Khadim Hussain Rizvi’s antics in his protest last year has finally led to charges officially levelled against him. The Anti-Terrorism Court’s (ATC) decision to charge Rizvi and 26 others for violence during the protests is one that must be supported, because no one should be allowed to incite violence against others, no matter what their cause is. As a supporter of a convicted murderer, Rizvi’s path to political relevance was built on inciting hate against religious minorities, and it is positive that the ATC has charged him for his words and the actions of his supporters.

Just to be clear; a man who has looked to sow division, justified the use of vigilante violence and openly incited his followers against generals, politicians and members of the intelligentsia for their views deserves to be convicted for his crimes. Khadim Rizvi’s activity on both social media and the speeches delivered in person contain inflammatory and divisive content, often stepping into the domain of veiled and open threats of violence and a consistent call to action for his supporters.

This means that not only is he inciting hate against members of minority groups and those he identifies as blasphemers and their perceived sympathisers in government, he is also urging his followers to take to the streets and take on the state to get their demands met. Even if he disassociated himself with the violence surrounding the protests in the Asia Bibi case, after all the charged speeches made, did he really expect anything different?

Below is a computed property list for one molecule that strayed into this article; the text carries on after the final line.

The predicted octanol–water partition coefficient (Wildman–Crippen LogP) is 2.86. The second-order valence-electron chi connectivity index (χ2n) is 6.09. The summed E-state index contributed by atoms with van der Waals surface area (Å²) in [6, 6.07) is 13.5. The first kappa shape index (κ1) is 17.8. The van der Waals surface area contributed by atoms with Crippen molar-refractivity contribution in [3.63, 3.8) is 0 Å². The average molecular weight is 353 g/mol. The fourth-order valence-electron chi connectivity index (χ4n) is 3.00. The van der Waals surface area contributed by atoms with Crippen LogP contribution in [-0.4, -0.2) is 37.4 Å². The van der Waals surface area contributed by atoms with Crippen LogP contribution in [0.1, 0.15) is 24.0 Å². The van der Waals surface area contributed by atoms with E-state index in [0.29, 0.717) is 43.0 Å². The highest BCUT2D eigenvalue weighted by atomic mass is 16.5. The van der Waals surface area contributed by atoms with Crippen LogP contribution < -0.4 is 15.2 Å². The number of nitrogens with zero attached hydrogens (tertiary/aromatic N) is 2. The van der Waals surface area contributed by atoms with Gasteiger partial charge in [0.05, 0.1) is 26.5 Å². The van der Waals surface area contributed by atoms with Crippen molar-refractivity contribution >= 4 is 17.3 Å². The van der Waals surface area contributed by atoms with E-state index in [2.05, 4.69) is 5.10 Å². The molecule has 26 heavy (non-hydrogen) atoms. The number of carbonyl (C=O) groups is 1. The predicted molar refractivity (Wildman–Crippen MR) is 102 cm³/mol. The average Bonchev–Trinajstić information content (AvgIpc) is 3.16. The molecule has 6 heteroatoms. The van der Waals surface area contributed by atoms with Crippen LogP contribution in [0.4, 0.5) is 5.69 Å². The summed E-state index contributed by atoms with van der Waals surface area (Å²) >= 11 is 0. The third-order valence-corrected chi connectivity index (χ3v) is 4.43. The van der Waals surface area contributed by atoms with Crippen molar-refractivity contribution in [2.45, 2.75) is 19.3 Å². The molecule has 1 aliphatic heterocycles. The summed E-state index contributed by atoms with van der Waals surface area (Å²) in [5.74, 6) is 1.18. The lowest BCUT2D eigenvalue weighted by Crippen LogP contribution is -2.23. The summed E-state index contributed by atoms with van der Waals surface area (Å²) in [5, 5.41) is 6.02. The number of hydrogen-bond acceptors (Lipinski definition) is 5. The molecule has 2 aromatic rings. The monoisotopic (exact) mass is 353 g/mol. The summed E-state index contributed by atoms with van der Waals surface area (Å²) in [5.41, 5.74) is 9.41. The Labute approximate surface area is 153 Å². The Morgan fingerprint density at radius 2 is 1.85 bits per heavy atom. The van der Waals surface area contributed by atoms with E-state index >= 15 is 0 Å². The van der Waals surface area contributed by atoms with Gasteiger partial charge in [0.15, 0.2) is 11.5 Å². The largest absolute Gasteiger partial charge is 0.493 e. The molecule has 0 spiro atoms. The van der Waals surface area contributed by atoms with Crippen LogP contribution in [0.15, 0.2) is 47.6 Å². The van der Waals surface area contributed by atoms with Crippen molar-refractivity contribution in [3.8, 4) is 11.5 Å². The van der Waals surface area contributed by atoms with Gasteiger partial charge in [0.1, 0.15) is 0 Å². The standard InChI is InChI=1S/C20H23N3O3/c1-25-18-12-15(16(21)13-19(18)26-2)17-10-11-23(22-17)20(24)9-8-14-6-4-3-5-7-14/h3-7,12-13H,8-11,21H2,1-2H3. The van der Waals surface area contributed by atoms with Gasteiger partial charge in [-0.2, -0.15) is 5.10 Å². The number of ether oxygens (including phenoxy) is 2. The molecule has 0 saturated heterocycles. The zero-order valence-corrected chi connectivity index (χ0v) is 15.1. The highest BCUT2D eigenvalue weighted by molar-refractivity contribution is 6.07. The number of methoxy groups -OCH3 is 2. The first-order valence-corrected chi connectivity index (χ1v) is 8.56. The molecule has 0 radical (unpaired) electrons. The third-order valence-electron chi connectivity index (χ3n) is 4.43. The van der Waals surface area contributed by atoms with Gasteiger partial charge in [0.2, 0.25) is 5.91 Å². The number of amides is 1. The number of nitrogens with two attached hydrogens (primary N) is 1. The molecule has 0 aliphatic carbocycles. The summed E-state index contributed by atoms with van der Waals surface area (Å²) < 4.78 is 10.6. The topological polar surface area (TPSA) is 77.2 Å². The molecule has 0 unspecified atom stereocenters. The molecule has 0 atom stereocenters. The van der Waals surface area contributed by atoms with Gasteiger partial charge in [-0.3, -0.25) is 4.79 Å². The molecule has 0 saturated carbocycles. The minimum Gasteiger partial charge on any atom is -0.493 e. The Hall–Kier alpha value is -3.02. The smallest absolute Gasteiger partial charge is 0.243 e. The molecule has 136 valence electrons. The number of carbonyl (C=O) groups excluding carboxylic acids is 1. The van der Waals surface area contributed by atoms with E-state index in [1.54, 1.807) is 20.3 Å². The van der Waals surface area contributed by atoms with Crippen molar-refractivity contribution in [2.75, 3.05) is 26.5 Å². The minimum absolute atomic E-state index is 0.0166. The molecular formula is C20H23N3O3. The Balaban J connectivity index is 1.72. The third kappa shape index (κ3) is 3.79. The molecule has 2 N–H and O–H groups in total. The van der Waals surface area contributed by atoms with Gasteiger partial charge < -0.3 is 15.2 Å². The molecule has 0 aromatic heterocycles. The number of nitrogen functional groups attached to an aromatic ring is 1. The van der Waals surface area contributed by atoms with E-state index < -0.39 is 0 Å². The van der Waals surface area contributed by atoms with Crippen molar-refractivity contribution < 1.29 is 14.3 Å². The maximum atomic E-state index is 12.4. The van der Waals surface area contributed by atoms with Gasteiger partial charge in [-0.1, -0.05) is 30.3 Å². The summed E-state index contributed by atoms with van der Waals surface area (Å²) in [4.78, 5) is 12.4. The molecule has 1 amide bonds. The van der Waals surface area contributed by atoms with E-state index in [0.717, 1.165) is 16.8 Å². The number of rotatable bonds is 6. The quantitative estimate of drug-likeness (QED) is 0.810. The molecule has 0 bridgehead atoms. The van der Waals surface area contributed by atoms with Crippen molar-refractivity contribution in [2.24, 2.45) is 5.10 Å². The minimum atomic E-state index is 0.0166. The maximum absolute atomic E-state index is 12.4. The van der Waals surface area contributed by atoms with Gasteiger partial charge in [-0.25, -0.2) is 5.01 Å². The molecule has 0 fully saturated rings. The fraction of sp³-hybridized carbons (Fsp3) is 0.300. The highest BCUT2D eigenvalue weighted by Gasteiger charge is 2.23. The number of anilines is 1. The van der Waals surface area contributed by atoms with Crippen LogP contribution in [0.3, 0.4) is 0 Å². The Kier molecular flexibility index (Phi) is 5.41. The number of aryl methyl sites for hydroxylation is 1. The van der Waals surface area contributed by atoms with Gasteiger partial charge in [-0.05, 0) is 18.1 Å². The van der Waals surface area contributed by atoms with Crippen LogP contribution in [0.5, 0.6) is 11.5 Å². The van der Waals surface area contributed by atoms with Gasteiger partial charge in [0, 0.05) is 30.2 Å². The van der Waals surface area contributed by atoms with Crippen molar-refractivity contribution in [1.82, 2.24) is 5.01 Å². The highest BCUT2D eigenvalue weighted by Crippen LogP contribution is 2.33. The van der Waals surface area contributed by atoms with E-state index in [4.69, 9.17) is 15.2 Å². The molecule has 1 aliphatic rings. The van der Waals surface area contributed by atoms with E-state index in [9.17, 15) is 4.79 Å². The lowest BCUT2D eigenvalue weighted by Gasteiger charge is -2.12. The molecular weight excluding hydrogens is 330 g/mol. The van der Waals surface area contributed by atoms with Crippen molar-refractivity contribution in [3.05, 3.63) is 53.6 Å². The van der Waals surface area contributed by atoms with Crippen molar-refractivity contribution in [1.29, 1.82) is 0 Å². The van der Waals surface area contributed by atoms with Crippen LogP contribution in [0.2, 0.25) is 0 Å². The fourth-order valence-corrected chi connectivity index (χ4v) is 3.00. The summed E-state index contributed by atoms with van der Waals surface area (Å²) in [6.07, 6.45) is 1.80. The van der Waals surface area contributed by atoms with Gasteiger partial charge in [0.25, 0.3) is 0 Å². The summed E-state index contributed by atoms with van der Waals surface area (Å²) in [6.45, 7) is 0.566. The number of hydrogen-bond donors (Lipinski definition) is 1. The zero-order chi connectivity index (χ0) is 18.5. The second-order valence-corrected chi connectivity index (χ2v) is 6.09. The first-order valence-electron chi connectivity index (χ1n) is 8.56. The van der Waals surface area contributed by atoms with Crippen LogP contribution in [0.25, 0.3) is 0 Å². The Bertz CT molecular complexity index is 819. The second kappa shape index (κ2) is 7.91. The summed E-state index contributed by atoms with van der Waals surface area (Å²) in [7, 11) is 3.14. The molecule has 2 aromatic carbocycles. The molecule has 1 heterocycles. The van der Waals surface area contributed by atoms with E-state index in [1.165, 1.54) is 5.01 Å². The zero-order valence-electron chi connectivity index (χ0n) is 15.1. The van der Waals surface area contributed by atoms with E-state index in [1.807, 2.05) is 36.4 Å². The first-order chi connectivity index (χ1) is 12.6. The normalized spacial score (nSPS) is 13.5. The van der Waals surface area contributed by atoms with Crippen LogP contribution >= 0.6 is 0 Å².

There is video evidence of Rizvi using insults for religious minorities, Asia Bibi and state functionaries, and for him to be let off scot-free would be tantamount to accepting his crimes as a part of natural political discourse. The freedom of speech and expression only extend to voicing views which do not undermine the rights of others, and Rizvi has consistently used the religious card to spread a divisive narrative in the country. During his protests, he used the ‘us and them’ mentality to galvanise his supporters, not caring that chants of ‘behead the enemies’ is one that can be taken quite literally. It is hoped that the deliberations in the ATC do not take an inordinate amount of time to complete; Rizvi still enjoys a lot of support in urban centres of the country. The state must not backtrack now and throw the book at a man that looks to use violence as a political tool.